We have had good response so far to our invitation and a number of people have already registered. But there is still room for you. The more participants we gather together, the richer the conversation and the greater the opportunity to share ideas that will make a difference. It is my hope that we will make a statement to the larger church community and show those around us that rural ministry is alive and well and that we are able to have a significant impact on the church around us.  I invite you to register today!

To register or for more information, contact Bridgett Boone at 563-589-3691 or BBoone@dbq.edu. CEUs are available. First time participants in online learning at UDTS will be asked to take the Online Learning Course, an easy to complete orientation to online learning for only $75.

Friday, September 4, 2015

Cultivating Vitality

In some places you can feel it the moment you walk through the church doors – a sense of energy and enthusiasm and life.  The greetings are genuine, the people seem motivated, the worship is vibrant, and the fellowship appears to be mutual. Most important, it doesn’t take long for newcomers to be welcomed into the circle.  This is something you could get used to.

There are other churches where the mood is less inviting. It doesn’t mean that you are not greeted at the door and welcomed with a bulletin, but there is something missing.  People quietly filter in and find their seats, but conversation is sporadic and subdued.  Even when the preaching is decent, worship often feels like a collection of unrelated elements without a central focus and the hour seems to take much longer than sixty minutes.  When the service is over, the members briefly greet one another in the narthex and then exit without much opportunity for fellowship, eager to beat the crowd to their favorite restaurant.  You have been to this church before.  And you are not excited about going back.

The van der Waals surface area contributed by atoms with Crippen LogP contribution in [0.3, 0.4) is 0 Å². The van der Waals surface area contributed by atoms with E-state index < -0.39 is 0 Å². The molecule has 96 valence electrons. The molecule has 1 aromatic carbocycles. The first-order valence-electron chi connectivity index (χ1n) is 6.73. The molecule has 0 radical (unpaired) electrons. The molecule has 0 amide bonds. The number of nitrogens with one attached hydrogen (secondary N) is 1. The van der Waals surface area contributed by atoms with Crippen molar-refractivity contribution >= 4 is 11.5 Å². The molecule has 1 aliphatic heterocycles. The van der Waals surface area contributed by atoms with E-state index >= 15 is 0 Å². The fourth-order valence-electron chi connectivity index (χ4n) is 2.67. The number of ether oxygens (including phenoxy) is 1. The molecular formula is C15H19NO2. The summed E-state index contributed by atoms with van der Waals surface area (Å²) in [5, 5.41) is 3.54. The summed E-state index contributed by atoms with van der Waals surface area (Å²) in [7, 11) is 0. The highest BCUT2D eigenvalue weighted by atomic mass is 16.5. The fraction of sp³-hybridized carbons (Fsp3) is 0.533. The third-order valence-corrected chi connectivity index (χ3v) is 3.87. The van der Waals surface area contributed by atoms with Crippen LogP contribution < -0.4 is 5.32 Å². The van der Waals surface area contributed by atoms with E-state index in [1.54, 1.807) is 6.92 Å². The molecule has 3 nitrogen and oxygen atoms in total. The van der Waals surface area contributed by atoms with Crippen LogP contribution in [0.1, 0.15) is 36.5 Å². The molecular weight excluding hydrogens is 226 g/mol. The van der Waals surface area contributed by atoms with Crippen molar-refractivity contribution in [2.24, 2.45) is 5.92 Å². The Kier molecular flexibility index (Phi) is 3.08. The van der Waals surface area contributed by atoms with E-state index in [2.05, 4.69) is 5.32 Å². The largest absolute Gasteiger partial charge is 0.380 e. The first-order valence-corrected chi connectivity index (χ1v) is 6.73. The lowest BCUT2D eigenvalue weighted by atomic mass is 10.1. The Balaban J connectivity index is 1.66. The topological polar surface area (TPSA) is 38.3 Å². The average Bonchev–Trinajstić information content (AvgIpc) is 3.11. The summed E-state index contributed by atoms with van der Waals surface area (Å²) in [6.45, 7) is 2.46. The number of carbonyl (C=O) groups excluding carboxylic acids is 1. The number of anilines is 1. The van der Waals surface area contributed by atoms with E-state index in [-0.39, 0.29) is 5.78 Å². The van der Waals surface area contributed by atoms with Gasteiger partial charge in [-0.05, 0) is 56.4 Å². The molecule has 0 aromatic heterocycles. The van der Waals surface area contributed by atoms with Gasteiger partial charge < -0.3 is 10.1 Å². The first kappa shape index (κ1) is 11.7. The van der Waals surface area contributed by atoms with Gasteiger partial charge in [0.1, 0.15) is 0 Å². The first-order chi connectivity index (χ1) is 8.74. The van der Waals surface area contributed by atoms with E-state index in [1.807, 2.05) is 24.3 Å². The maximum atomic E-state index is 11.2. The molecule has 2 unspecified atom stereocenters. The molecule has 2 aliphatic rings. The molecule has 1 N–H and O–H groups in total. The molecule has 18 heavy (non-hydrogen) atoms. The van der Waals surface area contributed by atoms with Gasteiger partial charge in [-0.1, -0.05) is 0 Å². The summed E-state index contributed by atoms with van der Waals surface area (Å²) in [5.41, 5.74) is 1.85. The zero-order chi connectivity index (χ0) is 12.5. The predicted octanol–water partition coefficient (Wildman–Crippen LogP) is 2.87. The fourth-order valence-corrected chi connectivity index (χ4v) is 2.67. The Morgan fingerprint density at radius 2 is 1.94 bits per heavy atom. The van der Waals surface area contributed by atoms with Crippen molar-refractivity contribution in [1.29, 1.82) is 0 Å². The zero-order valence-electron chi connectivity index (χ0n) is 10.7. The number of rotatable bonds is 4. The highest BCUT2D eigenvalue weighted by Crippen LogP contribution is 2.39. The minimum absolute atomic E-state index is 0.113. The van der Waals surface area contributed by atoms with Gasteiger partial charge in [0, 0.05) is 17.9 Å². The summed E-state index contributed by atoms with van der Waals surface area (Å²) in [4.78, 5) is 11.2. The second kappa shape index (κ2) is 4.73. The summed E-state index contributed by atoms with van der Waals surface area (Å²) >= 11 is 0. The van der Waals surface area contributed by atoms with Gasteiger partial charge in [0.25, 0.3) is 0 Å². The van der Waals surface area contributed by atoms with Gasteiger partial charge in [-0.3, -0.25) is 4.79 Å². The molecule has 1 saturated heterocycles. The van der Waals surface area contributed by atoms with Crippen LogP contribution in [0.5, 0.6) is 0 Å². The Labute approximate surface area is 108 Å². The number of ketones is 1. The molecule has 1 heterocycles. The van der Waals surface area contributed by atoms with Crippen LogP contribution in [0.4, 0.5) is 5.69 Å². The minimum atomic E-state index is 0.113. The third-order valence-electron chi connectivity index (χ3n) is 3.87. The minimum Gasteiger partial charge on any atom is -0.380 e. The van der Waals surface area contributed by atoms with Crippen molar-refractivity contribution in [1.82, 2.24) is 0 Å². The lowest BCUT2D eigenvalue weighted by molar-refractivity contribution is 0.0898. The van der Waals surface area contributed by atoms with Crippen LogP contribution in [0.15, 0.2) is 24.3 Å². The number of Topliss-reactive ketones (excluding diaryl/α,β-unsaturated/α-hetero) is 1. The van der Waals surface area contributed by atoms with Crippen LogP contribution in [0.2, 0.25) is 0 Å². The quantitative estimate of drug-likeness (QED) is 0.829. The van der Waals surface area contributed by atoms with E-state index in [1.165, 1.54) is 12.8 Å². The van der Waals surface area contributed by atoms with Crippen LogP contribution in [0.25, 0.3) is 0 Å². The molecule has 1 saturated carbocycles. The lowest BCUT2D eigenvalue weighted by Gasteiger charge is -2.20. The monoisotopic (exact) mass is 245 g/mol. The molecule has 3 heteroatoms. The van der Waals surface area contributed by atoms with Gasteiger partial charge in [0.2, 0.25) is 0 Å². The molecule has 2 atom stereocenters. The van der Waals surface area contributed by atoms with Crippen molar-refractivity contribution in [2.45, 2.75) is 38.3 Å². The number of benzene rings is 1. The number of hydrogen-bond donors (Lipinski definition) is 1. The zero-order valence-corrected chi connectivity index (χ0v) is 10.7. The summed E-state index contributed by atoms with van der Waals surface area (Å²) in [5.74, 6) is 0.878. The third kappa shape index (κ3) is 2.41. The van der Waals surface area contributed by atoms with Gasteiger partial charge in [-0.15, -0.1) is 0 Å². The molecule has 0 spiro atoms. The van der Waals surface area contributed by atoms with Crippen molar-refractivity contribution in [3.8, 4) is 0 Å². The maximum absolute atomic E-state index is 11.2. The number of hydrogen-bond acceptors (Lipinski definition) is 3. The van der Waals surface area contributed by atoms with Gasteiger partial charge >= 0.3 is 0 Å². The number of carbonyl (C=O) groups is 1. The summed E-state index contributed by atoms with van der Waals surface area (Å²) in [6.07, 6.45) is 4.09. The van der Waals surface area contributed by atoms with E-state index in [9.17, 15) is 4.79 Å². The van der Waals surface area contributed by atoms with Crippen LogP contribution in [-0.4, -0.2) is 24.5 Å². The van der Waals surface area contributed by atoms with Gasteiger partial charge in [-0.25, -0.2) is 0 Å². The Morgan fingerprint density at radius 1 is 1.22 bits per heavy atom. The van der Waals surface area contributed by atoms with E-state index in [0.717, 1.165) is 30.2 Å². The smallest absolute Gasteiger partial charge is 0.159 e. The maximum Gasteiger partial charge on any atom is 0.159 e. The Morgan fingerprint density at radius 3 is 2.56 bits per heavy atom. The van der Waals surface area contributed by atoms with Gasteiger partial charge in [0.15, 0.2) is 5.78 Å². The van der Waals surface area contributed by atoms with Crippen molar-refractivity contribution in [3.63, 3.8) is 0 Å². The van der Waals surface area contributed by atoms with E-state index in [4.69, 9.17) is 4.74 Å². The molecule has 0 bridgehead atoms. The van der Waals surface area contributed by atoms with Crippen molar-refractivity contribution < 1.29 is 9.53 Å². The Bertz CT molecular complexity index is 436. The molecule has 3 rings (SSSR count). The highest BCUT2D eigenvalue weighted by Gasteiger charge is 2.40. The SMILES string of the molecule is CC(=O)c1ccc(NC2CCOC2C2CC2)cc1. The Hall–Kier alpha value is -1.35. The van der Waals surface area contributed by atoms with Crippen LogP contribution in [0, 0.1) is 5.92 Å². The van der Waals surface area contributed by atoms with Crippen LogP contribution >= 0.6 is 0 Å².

Vitality is something that we all want for our congregations, but the results are often mixed. It is hard to define specifically, however we seem to recognize it when we see it. Unfortunately, there is no secret formula to achieve it and there is no single strategy that will ensure success.  And very often achieving that sense of vibrancy and vitality depends on different factors in each congregational context.

What gives a church that special aura of vitality? It is my hope to explore this question in a variety of different ways over the next few months. And while there is no one-size-fits-all solution, there are a number of factors that seem to be common to the churches that we would consider the most appealing.

Here are a few ideas to get the conversation started.

Vitality begins with mission – Churches that have an extra sense of life are motivated by more than just the desire to be together.  Of course, basic to our Christian faith is an underlying call to serve God through Jesus Christ. But within that rubric, there are many things we can do to express our faith and share the good news.  Sometimes it happens though worship, but often we find ourselves living out that purpose through a variety of activities, some social, some educational, some missional. Churches that exude a sense of excitement understand that there is a purpose to everything we do together, and that ultimately reaching out to others in God’s name is an important thing.  It is what motivates and encourages us and it is inviting to others who want to join our cause.  Churches that are self-focused, where the primary attention is on the care of the building or making the budget or having meetings for their own sake do not share a sense of purpose that is appealing to others outside the community.